37 terms

Chapter 3: Organizational Environments and Cultures

external environments
all events outside a company that have the potential to influence or affect it
environmental change
the rae at which a company's general and specific environment in which the rate of change is slow
stable environment
an environment in which the rate of change is slow
dynamic environment
an environment in which the rate of change is fast.
punctuated equilibrium theory
the theory that companies go through long periods of stability , followed y short periods of dynamic, fundamental change, and fininshing wht a return to stability.
environmental complexity
the number and the intensity of external factors in the environment that affect organizations
simple environment
an environment with few environmental factors
complex environment
an environment with many environmental factors
resource scarcity
the abundance or shortage of critical organizational resources in an organization's external environment.
extent to which managers can understand or predict which environmental changes and tends will affect their businesses
general environment
the economic, technological, sociocultural, and political trends that indirectly affect all organizations
specific environment
the customers, competitors, suppliers, industry regulations, and advocacy groups that are unique to an industry and directly affect how a company does business.
business confidence indices
indices that show managers' level of confidence about future business growth.
the knowledge, tools, and techniques used to transform input into output.
companies in the same industry that sell similar products or services to customers
competitive analysis
a process for monitoring the competition that involves identifying competition, anticipating their moves, and determining their strengths and weaknesses
companies that provide material, human, financial, and informational resources to other companies
supplier dependence
the degree to which a cmpany relies on a supplier because of the importance of the supplier's product to the compnay and the difficulty of finding other sources of that product.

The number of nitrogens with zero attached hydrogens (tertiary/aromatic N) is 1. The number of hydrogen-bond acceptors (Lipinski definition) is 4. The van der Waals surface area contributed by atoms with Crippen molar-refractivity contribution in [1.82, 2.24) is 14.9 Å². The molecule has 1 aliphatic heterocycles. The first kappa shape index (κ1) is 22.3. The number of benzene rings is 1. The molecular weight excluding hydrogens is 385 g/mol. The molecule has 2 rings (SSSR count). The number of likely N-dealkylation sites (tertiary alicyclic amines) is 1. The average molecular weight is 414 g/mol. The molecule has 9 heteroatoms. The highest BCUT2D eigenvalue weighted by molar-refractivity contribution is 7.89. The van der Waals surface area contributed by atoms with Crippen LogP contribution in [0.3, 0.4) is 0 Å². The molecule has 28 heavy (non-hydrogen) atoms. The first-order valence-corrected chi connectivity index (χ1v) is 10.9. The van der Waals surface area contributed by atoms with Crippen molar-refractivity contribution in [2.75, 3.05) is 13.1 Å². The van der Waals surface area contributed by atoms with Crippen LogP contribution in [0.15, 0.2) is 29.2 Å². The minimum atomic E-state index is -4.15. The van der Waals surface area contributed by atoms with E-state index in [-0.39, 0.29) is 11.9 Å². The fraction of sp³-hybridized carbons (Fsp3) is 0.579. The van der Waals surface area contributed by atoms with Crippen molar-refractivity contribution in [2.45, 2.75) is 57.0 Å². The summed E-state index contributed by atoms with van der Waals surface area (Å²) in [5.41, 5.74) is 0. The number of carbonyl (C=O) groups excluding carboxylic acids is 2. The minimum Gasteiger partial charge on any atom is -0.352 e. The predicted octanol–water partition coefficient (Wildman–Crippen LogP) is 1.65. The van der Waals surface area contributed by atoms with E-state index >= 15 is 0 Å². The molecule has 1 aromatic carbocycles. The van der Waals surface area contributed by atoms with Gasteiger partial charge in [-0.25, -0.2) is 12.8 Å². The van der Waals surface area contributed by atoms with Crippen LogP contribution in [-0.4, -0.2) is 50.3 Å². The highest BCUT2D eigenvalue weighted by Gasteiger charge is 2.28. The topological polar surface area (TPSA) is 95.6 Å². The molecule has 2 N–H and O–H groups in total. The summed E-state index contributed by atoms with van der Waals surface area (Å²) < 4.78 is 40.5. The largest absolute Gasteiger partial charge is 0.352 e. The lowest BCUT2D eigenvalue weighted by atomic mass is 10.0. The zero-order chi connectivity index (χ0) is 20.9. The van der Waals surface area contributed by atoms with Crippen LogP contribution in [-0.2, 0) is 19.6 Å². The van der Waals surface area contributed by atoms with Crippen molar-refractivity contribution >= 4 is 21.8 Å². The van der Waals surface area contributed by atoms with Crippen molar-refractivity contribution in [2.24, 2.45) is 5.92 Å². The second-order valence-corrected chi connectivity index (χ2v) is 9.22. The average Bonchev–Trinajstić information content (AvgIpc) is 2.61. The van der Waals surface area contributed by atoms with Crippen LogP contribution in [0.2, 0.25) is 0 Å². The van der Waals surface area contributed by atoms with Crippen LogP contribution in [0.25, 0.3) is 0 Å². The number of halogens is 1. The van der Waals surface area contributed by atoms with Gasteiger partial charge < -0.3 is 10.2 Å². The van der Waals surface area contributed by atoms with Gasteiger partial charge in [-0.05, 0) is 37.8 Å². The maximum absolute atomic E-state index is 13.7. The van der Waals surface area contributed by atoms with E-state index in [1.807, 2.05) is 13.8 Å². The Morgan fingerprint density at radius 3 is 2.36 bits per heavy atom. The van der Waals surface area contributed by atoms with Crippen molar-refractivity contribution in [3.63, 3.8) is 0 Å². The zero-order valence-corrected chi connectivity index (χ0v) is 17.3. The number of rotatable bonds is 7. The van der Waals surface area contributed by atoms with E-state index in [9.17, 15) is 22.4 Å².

buyer dependence
the degree to which a supplier relies on a buyer because of the importance of that buyer to the supplier and the difficulty of finding other buyers for its products
opportunistic behavior
a transaction in which one party in the relationship benefits at the expense of the other
relationship behavior
the establishment of mututally beneficial, long-term exchanges between buyers and suppliers.
industry regulation
regulations and rules that govern the business practices and procedures of specific industries, businesses, and professions.
advcacy groups
concerned citizens who band together to try to influence the business practices of speific industries, businesses, and professions
public communications
an advocacy group tactic that relies on voluntary participation by the news media and the advertising industry to get the advocacy group's message out.
media advocacy
an advocacy group tactic that involves framing issues as public issues; exposing questionable, exploitative, or unethical practices; and forcing media time or creating controversy that is likely to recieve extensive news coverage.
product boycott
an advocacy group tactic that involves protesting a company's actions by persuading consumers not to purchase its product or service
environmental scanning
searching the environment for important events or issues that might affect an organization
cognitive maps
graphic depictions of how managers believe environmental factors relate to possible organizational actions.
internal environment
the events and tends inside an organization that affect management, employess, and organizational culture
organizational culture
the values, beliefs, and attitudes shared by organizational members
organizational stories
stories told by organizational members to make sense of organizational events and changes and to emphasize culturally consistent assumptions, decisions, and actions.
organizational heros
people celebrated for their qualities and achievements within an organization.
company vision
a company's purpose or reason for existing
consistent organizaitonal culture
a company culture in which the company actively defines and teaches organizational values, beliefs, and attitudes.
behavioral addition
the process of having managers and employess perform new behaviors that are central to and symbolic of the new organizational culture that a company wants to create.
behavioral substitution
the process of having managers and employees perform new behaviors central to the "new" organizational culture in place of behaviors that were central to the "old" organizaitonal culture.
visible artifacts
visible signs of an organization's culture, such as the office design and layout, company dress code, and company benifits and perks, like stock options, personal parking spaces, or the private company dining room.